Who is Girl Scouts Murder Suspect Gene Leroy Hart and Where Is He Now?

Keeper of the Ashes: The Oklahoma Girl Scout Murders is the new true-crime documentary on Hulu about the tragic sexual assault and murder of Lori Lee Farmer, 8, Doris Denise Milner, 10, and Michele Heather Guse, 9 during a Girl Scouts camping trip on June 13, 1977.

Fronted by Kristin Chenoweth, Keeper of the Ashes revisits the events of the night Farmer, Milner, and Guse were killed, the police investigation, and the unsolved nature of the shocking case across four episodes

Gene Leroy Hart was first named as a suspect in the case in 1977 and even stood trial two years later, but was acquitted by a jury.

Newsweek has everything you need to know about him and his whereabouts today.

Who is Gene Leroy Hart?

Gene Leroy Hart a local man and high school football star who had been raised a mile away from the murder scene at Camp Scott.

He was a prison escapee with a violent past who had been sentenced to 308 years in prison for kidnapping and raping two pregnant women, as well as four counts of first-degree burglary.

In 1973 he had escaped from Mayes County Jail, remaining on the run for several years.

After an extensive manhunt, Hart was arrested on April 6, 1978, 10 months after the murders of Farmer, Guse and Miller at Camp Scott. He was named a suspect after photographs of a woman found in a cave near Camp Scott were traced back to him.

Hart had been staying at the home of a Cherokee medicine man in Cookson Hills of Cherokee County, 50 miles from Camp Scott where the girl's bodies had been uncovered. Hart himself is a member of the Cherokee Nation.

Hart was charged with the killings and stood trial after pleading his innocence.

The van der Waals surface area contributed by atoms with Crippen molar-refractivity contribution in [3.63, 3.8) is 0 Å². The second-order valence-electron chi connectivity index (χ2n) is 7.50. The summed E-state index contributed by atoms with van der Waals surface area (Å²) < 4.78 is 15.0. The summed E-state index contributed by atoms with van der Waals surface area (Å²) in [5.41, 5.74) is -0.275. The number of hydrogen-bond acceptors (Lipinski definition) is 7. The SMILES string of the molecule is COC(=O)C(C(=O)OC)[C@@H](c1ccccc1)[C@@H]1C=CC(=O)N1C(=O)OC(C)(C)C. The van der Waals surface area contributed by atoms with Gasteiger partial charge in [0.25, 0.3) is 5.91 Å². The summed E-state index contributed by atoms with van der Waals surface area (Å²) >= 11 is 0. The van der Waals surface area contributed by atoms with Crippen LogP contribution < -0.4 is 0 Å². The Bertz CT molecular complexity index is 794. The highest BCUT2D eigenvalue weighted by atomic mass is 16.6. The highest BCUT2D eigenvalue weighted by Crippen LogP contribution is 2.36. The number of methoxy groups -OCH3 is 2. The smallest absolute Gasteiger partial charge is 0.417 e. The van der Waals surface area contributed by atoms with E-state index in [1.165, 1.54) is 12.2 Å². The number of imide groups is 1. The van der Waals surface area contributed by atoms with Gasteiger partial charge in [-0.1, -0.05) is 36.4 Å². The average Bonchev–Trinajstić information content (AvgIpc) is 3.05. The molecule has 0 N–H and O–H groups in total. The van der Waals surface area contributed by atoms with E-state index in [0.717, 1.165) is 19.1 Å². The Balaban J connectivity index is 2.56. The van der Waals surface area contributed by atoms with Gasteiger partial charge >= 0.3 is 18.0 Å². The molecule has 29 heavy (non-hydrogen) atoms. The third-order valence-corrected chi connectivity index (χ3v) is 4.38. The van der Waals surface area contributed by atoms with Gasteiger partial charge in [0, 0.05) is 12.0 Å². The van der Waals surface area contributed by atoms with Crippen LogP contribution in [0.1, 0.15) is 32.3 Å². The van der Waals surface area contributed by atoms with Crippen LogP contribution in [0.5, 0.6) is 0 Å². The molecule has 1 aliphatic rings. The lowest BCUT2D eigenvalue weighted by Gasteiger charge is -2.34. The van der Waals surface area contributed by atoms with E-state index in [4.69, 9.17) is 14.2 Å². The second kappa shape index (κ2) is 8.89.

He was found not guilty by a jury and acquitted in March 1979.

Where is Gene Leroy Hart Today?

Gene Leroy Hart died at the age of 35 on June 4, 1979, from a heart attack in prison, just two months after the 1979 trial for the Oklahoma Girl Scout Murders.

According to reports, he died after exercising in the prison yard at Oklahoma State Penitentiary.

His defense team had argued that the hair sample found at the crime scene on some duct tape did not belong to Hart. They also made accusations of racial profiling and argued the evidence against Hart was circumstantial.

Gene Leroy Hart i
1978 file photo, Gene Leroy Hart is being led into the Oklahoma State Penitentiary the night of his capture by Oklahoma State Bureau of Investigation agents. Hart, who was acquitted of the 1977 sex slayings of three Northeastern Oklahoma Girl Scouts, died Monday night of a heart attack while exercising in the prison's courtyard in McAlester, Oklahoma AP

Following the murder trial, Hart returned to prison on charges relating to his previous charges of kidnapping, raping of two pregnant women, and first-degree burglary. He had 305 years of his 308-year sentence left to serve, meaning he would spend the rest of his life behind bars.

Since then, the killings of Farmer, Milner, and Guse have remained officially unsolved, despite numerous pieces of evidence that point towards Hart as their killer. Today, he remains the main suspect.

In the 1980s, a DNA test carried out on case evidence showed three of the five probes matched Hart's DNA. Officials at that time stated that only 1 in 7,700 Native American males would have matched the profile.

Thanks to advancements in the use of DNA over the past three decades, Hayes County Police was able to reopen the case in recent years.

In 2016, Mayes County Sheriff Mike Reed raised $30,000 in donations to carry out new DNA testing, reported People.

In May 2022, the Hayes authorities announced more DNA tests that took place in 2019 strongly pointed to Hart's involvement in the killings.

Speaking to Tulsa World, Reed shared Mayes County Police had questioned over 130 potential suspects since the case and other names have surfaced over the years and DNA collected.

Reed stated: "There's no suspect attached to this case that has not been excluded in one way or another, whether it's DNA, whether it's an alibi, whether it's polygraph test, whatever."

The recent tests eliminated other potential suspects but could not fully eliminate Hart.

Inevitably the results are to be deemed officially inconclusive as no full DNA profile has ever been developed in the case.

Sheriff Reed, who re-opened the investigation into the Girl Scout murders, shared his thoughts on the recent DNA results in a recent statement, asserting he was "convinced" of Hart's guilt.

He said: "Unless something new comes up, something brought to light we are not aware of, I am convinced where I'm sitting of Hart's guilt and involvement in this case."

Keeper of the Ashes: The Oklahoma Girl Scout Murders is streaming on Hulu now.